While the number of forecasts around how many billions of dollars the drone industry represents continues to rise, predictions around the potential of the technology in agriculture are especially notable. Whether it’s the report that lists the precision agriculture drone market at $2.9 billion by 2021 or $3.69 billion by 2022, it’s safe to say many are bullish around how drones will have an impact on the farm.

Leaving aside legitimate concerns around whether or not these predictions are far too ambitious, few would argue with the notion that drones are set to have a major impact for growers. Exactly what that means remains a sticking point though. How will growers of all different types and sizes leverage the technology? Will drones open up completely new opportunities for farmers, or simply allow them to do something they’ve already been doing that much more efficiently? Recent news from Deveron UAS Corp. and Thompsons Ltd. is an illustration of the commitment two companies have made to directly address these sorts of questions and issues.

The multi-year commitment that Deveron came to with Thompsons Ltd. is important for multiple reasons. Deveron is a major drone-based data provider to the agricultural industry in North America, while Thompson’s Ltd. provides leading-edge remote sensing data solutions to its growers. This development will allow the companies to work as collaborative partners so that their efforts can be focused on showing farmers how they can and should be leveraging drone technology. In this manner, they’ll be able to provide essential services and resources to the growers they work with and support around the value UAVs can create on the farm.

We’ve previously connected with Norm Lamothe, Head of UAS Agriculture at Deveron UAS, for insight around how professionals are sorting through challenges related to drone adoption in agriculture. The fact that Thompsons Ltd. focuses on providing growers with customized solutions showcases where and how the companies will be able to help those farmers work through such challenges.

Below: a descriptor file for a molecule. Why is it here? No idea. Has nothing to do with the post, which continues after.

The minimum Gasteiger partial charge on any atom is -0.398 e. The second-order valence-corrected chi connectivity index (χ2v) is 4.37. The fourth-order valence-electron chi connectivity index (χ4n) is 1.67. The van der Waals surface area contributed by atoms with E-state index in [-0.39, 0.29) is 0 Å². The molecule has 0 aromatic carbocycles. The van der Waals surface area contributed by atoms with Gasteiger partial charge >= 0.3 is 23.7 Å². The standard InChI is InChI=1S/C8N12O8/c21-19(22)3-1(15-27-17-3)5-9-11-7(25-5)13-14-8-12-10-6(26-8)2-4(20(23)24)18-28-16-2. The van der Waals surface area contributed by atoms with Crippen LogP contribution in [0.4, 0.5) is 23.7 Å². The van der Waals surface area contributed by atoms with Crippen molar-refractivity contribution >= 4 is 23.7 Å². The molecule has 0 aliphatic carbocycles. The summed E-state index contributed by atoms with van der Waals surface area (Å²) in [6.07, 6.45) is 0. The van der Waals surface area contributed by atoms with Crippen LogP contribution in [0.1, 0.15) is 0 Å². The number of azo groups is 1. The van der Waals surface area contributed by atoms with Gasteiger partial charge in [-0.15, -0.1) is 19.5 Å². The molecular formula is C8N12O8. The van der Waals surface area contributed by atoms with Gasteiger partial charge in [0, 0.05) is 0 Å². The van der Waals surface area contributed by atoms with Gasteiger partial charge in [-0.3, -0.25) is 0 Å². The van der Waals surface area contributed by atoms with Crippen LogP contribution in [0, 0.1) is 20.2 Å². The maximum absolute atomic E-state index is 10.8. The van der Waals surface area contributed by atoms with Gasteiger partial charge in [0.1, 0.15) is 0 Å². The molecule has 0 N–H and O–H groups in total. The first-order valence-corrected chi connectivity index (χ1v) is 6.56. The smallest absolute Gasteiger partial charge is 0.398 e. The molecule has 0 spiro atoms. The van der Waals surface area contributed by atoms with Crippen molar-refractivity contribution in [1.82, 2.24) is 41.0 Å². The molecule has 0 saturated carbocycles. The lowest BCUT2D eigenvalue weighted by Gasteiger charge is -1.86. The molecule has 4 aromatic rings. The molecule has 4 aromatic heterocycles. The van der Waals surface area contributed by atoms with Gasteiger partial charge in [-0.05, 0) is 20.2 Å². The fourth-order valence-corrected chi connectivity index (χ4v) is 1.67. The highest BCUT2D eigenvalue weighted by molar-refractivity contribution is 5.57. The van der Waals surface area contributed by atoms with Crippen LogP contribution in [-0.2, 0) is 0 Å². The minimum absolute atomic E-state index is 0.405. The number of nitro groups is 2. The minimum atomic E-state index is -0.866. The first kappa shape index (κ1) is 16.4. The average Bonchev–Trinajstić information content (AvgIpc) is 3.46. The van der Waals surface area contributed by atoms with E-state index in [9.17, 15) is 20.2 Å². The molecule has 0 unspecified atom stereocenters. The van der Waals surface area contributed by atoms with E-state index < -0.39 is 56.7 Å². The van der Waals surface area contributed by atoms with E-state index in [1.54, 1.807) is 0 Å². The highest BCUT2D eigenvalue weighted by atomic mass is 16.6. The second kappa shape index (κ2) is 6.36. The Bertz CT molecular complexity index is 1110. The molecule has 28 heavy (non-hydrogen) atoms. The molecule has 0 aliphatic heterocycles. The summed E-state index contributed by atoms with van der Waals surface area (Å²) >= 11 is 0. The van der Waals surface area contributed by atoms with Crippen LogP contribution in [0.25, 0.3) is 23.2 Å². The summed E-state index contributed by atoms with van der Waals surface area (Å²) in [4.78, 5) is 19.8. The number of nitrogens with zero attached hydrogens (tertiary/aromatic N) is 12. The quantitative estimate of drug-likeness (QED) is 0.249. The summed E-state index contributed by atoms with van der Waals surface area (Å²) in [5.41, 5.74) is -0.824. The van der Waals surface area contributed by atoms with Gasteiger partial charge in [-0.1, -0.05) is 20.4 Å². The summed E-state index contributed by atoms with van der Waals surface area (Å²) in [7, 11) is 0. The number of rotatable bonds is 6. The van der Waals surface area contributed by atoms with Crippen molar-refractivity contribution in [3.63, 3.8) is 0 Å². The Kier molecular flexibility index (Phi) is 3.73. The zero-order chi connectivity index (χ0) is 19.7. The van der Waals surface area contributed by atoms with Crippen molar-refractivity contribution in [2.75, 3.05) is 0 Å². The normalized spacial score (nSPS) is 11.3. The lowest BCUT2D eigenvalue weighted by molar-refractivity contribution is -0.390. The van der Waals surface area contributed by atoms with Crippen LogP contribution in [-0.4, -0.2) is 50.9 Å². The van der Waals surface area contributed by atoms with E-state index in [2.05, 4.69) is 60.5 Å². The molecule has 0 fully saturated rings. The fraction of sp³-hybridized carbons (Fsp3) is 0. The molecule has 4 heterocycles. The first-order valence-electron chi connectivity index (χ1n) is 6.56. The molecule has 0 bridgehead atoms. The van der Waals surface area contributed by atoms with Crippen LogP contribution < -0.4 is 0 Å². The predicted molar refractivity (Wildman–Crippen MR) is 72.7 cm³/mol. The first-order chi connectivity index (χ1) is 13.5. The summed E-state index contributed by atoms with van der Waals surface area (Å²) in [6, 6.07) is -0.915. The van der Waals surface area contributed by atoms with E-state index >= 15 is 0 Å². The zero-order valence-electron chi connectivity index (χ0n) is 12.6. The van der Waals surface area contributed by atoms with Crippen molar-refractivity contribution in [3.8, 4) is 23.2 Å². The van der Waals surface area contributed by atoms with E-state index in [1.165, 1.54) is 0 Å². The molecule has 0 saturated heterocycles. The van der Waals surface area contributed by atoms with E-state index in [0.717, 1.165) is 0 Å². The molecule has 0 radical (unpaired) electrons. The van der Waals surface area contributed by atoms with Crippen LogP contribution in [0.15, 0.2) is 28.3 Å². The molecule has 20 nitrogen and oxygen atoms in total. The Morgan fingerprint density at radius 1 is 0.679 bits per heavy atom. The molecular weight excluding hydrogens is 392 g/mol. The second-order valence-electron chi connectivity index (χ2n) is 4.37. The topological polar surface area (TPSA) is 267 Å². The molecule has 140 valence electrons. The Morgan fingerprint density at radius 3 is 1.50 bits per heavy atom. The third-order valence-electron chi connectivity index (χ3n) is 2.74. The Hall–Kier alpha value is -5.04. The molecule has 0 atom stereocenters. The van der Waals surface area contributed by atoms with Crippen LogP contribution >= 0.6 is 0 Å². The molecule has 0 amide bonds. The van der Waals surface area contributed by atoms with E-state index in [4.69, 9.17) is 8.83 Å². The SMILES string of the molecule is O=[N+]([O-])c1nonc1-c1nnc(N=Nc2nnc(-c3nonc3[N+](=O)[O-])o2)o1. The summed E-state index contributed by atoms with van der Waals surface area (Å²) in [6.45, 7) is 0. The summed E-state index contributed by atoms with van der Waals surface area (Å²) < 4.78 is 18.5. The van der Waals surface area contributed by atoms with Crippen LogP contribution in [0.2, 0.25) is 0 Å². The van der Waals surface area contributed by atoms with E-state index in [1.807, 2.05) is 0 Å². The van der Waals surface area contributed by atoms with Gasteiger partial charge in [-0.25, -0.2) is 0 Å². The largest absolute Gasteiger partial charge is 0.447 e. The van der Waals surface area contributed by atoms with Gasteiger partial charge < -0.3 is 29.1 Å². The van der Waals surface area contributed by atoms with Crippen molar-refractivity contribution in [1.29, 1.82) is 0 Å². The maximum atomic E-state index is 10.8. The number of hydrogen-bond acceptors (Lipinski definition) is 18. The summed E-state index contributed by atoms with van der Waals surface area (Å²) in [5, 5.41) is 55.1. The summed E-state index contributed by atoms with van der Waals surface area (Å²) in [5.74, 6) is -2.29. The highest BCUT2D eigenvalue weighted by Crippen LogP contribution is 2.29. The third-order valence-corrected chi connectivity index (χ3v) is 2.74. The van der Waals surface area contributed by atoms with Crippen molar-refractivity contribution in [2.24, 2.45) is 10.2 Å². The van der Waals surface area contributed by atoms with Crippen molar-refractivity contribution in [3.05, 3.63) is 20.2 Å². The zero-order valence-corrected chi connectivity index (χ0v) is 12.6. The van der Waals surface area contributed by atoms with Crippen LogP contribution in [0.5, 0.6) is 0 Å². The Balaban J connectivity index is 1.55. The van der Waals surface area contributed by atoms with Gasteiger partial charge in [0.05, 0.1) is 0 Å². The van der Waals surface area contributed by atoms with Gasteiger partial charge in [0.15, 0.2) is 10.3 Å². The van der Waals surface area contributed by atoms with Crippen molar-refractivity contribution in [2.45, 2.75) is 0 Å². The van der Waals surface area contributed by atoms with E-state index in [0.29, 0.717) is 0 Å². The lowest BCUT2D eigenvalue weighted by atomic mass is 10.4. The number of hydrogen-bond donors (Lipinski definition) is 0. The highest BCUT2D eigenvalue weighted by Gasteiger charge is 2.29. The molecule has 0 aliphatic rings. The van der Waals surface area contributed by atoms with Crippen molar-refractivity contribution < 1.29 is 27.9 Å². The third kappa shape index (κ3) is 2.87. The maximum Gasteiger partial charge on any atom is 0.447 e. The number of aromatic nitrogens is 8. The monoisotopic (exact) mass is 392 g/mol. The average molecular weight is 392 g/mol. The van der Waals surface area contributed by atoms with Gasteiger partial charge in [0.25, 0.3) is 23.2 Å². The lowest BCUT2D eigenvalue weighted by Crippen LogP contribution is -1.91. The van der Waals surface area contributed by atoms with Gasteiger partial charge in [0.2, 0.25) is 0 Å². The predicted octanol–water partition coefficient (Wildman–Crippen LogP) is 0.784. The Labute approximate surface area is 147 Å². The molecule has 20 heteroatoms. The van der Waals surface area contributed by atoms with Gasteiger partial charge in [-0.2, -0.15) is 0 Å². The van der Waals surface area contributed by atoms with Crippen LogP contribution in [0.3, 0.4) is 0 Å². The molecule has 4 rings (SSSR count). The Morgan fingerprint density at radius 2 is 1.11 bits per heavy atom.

“Our core focus is to provide a scalable and economic solution to mass drone data collection,” Lamothe told Commercial UAV News. “The hand-off comes to companies like Thompsons that are actually working on doing powerful things with the data that is collected and providing customized solutions to their growers.  It is a pretty big vote of approval of our business model – Deveron collects data and everyone else can focus their efforts on the value add of actual data interpretation.”

Allowing farmers to focus on farming is a theme that pops up over and over when it comes to the adoption of any new type of technology, and drones are no exception. Many have been enthused by the potential efficiencies and advantages that drones can create on the farm, but the challenges associated with properly adopting that technology cause many to forgo the effort. This development will allow farmers to work with professionals who can help them avoid those challenges and focus on what’s really important to them.

With that being the case, what should this news tell agriculture professionals about how they should be looking to embrace or adopt drone technology?

“I think it highlights the idea that professionals in agriculture don’t actually need to be concerned with how they scale a data operation and how they build an economically efficient standardized drone fleet,” said Lamothe. “As the data becomes more valuable, we believe more companies will farm out their data collection needs to companies like ours.  There truly is a logistical challenge to collecting good, standardized data in multiple regions and operating centres.  We hope that this news highlights that Deveron is here to partner with any farming organization that is looking to collect vast swaths of high resolution, on-demand data.”

Ultimately, this development should be good news for growers of all types and sizes that want to focus on adopting and leveraging UAV solutions that lead to increases in yield and cost reductions on inputs, rather than work through the logistics of around integrating a new piece of technology.